MAAC Tournament Preview

Posted by rtmsf on March 5th, 2010

Ray Floriani of College Chalktalk is the RTC correspondent for the MAAC and NEC conferences.

LYNDHURST, NJ – The MAAC tournament begins on the men’s side on Friday at the Times Union Center in Albany. The distinction has to be made as the women tip off on Thursday. The MAAC showcases both the men’s and women’s events at the same locations giving fans the opportunity to see the respective programs of all ten members.  Siena is a clear cut favorite. The homecourt advantage and rabid following doesn’t hurt but Siena is a talented, battle tested and well-coached club. They have one loss in the MAAC, a late season setback at Niagara which might have been a blessing in the long run.

The bracket:

All conference honors went to the following:

First Team All-MAAC

  • Anthony Johnson, Fairfield
  • Ryan Thompson, Rider
  • Alex Franklin, Siena
  • Ronald Moore, Siena
  • Ryan Rossiter, Siena

The conference will name its Player of the Year, Rookie of the Year and Coach of the Year in Albany on Friday. The POY and Coach of the Year awards are fairly wide open. Rookie of the Year is a lock — Derek Needham of Fairfield.

Early Round Games

  • Loyola vs. Manhattan – What you expect in an early rounder, a tossup. Loyola swept the series and by a quirk in the schedule wrapped up the regular season with a 12-point win over the Jaspers at home on Sunday. Both teams are backcourt-oriented scoring-wise and have negative efficiency margins. Loyola has just enough inside to earn the season sweep and move on.
  • Canisius vs. Marist - Hard to believe three years ago Marist was the team to beat. Now they are the ones everyone beats.  The Red Foxes will be one and done but in their defense, they are playing hard each night out. Canisius, especially with a senior backcourt leader Frank Turner who can do a little of everything, will advance.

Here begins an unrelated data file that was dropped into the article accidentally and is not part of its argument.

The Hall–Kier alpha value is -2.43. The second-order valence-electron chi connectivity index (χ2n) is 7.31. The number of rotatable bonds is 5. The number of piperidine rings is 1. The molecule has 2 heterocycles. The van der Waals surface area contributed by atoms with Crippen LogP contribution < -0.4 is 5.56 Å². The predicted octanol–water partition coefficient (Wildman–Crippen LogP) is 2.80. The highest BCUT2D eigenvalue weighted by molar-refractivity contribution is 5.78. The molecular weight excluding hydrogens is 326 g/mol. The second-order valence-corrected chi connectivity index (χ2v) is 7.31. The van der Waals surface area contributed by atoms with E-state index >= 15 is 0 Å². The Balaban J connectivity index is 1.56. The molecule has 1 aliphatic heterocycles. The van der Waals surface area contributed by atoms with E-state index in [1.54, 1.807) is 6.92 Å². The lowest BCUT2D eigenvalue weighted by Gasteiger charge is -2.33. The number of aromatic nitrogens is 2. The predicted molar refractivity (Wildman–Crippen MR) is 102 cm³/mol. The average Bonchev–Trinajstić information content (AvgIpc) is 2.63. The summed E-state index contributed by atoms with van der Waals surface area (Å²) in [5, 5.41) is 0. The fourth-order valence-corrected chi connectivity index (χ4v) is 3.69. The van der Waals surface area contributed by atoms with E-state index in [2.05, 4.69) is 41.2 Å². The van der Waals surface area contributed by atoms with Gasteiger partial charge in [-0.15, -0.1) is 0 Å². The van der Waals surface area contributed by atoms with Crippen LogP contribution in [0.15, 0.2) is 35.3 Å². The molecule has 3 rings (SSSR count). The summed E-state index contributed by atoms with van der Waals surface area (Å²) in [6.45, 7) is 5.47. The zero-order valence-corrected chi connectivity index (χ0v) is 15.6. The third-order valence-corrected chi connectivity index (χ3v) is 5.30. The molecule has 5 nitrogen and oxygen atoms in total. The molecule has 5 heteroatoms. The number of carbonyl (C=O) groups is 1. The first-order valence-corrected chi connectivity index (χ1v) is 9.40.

Quarterfinals

  • Rider vs. St. Peter’s - The teams split the series with each winning on the opposition’s home floor. Rider defeated the Peacocks a few weeks ago and the St. Peter’s players are anxious to avenge that loss. Ryan Thompson is an outstanding talent and Mike Ringgold, who did some inside damage in the win at St. Peter’s, is a factor. John Dunne’s club counters with a solid inside (Ryan Bacon), outside (Nick Leon) combination while Wesley Jenkins does a little of both.
  • Loyola vs. Siena – Getting a game in while a higher seed sits and waits can be advantageous but not in this case. The Greyhounds lost both to Siena but were actually very competitive in January’s meeting in Albany. The Brett Harvey/Jamal Barney backcourt spent part of the year not playing together (injuries and a decision). They pose a threat but Siena has too many answers.
  • Canisius vs. Fairfield – This game will feature two of the conference’s outstanding guards. The veteran, Frank Turner of Canisius, and rookie, Fairfield’s Derek Needham. The latter plays nothing like a first-year player and has been an opposition matchup problem all season. It was an improved and good run for Canisius but it ends here.
  • Niagara vs. Iona - The coaches say the right things but the ten o’clock start is a nightmare (no pun intended). Iona is the third seed but they are running into a very dangerous Niagara team that finished strong and was the only MAAC club to defeat Siena.  The Purple Eagles have an outstanding talent in Tyrone Lewis. They also have tournament experience having won games in this even in recent years. That weighs in as a major factor.

Semifinals

  • St. Peter’s vs. Siena – St. Peter’s was very competitive in both losses to the Saints and their players and coaches both feel they match up well with the Saints. Problem with Siena is they have so many options. Ronald Moore orchestrates the offense, Ryan Rossiter cleans up inside while Edwin Ubiles and Alex Franklin are effective inside and out. St. Peter’s, as noted previously, creates problems for opposing defenses as well. Siena has too much talent and experience to be denied.
  • Niagara vs. Fairfield – Interesting pairing that should go down to the final minutes. As noted Niagara has that tournament experience which is vital in prepping for an opponent on less that 24 hours notice. Ed Cooley’s club has responded to challenges all season. Look for the Stags’ 6’8 junior Anthony Johnson to play a significant role on the defensive end in this one.

Final

  • Fairfield vs. Siena – The home court does not hurt one bit. Beyond that Siena has the talent and battle-tested veterans to earn another MAAC championship. Both teams favor a high 60-possession pace. Defensively both are sound and are proficient on the perimeter. Inside play, which helps Siena get to the line, is another factor in their favor. The Saints will go Marching (dancing) back into the NCAAs.
rtmsf (3740 Posts)


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